On the fence: Southern Cross University Bachelor of Media co-ordinator Grayson Cooke, works with both Mac or PC.
On the fence: Southern Cross University Bachelor of Media co-ordinator Grayson Cooke, works with both Mac or PC. Cathy Adams

Biological factors in Mac vs PC

SCIENTISTS may have finally explained the almost religious rift between Mac and PC users.

A recent study suggests that parts of our brain are so tightly intertwined with computer mouses and monitors that they are effectively part of the same ‘tool’, possibly explaining why we become so irrationally attached to one platform or the other.

The study, published this month in The Public Library of Science by cognitive scientist Anthony Chemero, tracked the hand movements of people using a mouse, demonstrating how people ‘fuse with their tools’.

“The thing that does the thinking is bigger than your biological body,” Chemero said.

“You’re so tightly coupled to the tools you use that they’re literally part of you as a thinking, behaving thing.”

Dr Adele Wessell, a historian at Southern Cross University, confesses such an attachment to Macs.

“I just don’t understand PCs at all,” she said.

“I just don’t get them, but then everyone thinks they have got it right.”

Usually a stickler for evidence-based conclusions, Dr Wessell was more than happy to go on the record declaring Macs as simply ‘gorgeous’.

“You can have a seamless cross-over between your computer, your ipad and your iphone and the Mac makes you feel like you are playing all the time,” she said.

Dr Wessell said a recent misguided rumour that the university’s IT department was considering switching to one platform generated a huge outcry onforums from impassioned advocates on both sides.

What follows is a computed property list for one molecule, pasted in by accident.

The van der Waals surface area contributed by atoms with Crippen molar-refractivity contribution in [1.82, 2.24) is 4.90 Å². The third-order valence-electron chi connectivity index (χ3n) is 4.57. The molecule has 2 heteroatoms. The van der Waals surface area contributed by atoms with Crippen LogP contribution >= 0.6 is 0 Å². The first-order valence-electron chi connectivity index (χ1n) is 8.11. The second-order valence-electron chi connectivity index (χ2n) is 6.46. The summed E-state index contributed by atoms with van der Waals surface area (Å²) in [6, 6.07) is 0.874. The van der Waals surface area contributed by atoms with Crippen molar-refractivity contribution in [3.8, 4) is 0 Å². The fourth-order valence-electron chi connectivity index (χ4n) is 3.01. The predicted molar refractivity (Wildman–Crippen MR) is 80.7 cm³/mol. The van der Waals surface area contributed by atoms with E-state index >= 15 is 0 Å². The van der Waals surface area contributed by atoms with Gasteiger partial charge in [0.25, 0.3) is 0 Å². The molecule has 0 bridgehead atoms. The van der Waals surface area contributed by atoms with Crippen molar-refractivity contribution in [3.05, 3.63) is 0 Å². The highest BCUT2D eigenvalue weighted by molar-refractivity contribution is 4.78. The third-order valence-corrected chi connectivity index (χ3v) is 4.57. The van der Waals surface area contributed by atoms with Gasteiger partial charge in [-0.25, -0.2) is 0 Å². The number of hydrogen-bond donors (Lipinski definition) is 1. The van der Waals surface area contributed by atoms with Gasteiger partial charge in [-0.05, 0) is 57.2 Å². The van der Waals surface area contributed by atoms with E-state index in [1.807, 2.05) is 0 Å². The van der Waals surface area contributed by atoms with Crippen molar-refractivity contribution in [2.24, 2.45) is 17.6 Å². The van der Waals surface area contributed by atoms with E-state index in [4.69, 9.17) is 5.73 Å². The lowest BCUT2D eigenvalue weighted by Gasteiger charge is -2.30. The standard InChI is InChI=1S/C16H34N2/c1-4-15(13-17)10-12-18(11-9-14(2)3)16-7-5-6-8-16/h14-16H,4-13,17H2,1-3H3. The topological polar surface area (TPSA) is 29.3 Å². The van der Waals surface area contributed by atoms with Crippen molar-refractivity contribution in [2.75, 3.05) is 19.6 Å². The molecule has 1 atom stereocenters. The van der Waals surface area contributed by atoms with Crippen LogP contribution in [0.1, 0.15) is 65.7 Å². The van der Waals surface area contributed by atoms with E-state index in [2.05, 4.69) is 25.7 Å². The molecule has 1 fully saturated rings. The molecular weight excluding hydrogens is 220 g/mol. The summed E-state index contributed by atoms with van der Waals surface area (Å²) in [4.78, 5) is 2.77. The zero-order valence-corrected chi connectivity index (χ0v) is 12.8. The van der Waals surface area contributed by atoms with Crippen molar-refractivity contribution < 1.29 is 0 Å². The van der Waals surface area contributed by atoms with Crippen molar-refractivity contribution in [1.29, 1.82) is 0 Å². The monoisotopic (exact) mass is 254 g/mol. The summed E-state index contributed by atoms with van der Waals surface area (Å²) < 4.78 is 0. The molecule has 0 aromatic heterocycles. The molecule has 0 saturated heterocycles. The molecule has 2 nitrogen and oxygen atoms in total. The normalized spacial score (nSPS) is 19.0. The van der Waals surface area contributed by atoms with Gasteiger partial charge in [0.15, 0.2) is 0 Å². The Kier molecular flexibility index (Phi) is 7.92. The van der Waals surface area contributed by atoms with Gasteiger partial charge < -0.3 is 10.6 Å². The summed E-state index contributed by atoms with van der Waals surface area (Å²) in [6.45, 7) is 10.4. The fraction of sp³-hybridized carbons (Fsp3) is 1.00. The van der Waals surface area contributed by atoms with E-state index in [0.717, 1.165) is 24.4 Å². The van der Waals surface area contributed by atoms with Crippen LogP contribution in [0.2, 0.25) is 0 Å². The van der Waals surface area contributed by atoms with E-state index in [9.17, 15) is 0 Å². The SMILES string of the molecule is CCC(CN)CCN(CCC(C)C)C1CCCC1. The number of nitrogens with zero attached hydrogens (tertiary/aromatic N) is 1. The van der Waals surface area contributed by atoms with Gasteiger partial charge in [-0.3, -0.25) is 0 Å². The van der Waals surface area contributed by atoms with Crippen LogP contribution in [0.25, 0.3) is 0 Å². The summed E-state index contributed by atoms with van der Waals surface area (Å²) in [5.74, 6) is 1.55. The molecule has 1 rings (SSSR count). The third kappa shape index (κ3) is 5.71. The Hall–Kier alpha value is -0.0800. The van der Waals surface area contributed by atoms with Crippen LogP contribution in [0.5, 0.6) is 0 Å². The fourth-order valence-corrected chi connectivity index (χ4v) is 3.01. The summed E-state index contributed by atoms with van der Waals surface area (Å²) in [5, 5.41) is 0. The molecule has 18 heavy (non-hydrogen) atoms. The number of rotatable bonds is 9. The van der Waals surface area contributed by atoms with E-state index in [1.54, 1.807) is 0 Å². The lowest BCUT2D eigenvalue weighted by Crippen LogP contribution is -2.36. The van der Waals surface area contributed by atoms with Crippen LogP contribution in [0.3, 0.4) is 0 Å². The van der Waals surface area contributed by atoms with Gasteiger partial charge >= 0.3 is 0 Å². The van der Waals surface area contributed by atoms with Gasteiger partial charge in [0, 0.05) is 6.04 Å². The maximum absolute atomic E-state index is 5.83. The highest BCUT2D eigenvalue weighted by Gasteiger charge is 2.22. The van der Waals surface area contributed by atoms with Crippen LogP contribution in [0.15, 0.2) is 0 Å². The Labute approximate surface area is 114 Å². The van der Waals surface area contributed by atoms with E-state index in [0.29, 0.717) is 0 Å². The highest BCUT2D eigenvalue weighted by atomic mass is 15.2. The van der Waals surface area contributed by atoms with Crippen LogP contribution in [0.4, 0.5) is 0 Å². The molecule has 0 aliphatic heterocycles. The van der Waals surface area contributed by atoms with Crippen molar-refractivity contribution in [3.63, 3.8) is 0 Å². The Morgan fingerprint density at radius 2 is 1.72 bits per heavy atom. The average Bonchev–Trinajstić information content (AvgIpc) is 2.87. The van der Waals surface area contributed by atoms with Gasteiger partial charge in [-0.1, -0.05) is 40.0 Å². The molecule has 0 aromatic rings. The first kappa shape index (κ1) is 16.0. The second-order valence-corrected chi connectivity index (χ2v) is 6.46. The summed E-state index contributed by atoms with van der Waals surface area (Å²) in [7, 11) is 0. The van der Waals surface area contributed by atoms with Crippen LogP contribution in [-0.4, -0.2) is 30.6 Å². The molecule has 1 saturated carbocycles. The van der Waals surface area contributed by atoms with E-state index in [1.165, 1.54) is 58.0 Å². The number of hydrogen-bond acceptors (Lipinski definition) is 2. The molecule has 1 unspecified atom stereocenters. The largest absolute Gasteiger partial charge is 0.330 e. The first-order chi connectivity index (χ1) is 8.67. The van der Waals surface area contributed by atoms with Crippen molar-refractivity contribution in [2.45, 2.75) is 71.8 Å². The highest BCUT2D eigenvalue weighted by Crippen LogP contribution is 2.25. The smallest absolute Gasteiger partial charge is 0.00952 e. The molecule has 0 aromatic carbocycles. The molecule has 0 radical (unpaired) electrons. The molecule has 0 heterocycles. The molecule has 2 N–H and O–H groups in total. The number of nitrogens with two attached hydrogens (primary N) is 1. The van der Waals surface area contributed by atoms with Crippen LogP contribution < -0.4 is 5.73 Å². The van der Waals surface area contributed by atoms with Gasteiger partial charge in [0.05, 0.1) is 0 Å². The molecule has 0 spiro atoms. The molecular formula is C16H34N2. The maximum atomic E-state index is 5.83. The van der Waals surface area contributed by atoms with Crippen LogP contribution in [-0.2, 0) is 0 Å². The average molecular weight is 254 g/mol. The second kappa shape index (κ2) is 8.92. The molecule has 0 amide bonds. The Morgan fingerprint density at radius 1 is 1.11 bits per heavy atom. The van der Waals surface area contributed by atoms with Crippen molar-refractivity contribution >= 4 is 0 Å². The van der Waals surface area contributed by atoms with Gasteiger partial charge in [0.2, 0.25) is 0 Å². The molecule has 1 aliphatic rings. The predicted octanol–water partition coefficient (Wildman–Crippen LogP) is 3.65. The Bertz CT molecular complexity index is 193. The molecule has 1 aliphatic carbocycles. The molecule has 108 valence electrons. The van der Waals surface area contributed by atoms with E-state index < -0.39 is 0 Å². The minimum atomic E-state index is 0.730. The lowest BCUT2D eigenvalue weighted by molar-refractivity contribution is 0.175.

“It would be impossible for me to cross over. I’d have to revert to paper I think,” she said.

Computer technician Camron Grant sees things from the ‘other side’.

He believes PCs are far more democratic – being more accessible to more people.

“I’ve thought about this a lot and Macs tend to do exactly what they say they will, whereas I like to be able to mould my computer to do what I want it to do,” he said.

“Everybody’s life changes, and this way you can change your computer to accommodate what you need at that time.

“You can venture out and have a lot of third party hardware and software whereas with Mac you have to have Mac parts.

“You can also get a lot more programs and games.”

Dr Grayson Cooke is the Bachelor of Media co-ordinator at Southern Cross University. His role requires him to work with both.

He has a bemused acceptance of the IT apartheid pervading the school and the wider world.

“We have our PC labs and our Mac labs and never the twain shall meet,” he laughed.

Dr Grayson explained that different applications or programs were specific to PC or Mac so he just used what he needed.

“I started on Mac but I do a lot of experimental work so I float freely between the two,” he said.

“It does impact on what courses are taught, but I find students in media are embracing the idea of being ‘cross-platform’.

“I have always thought that students should have access to both.”



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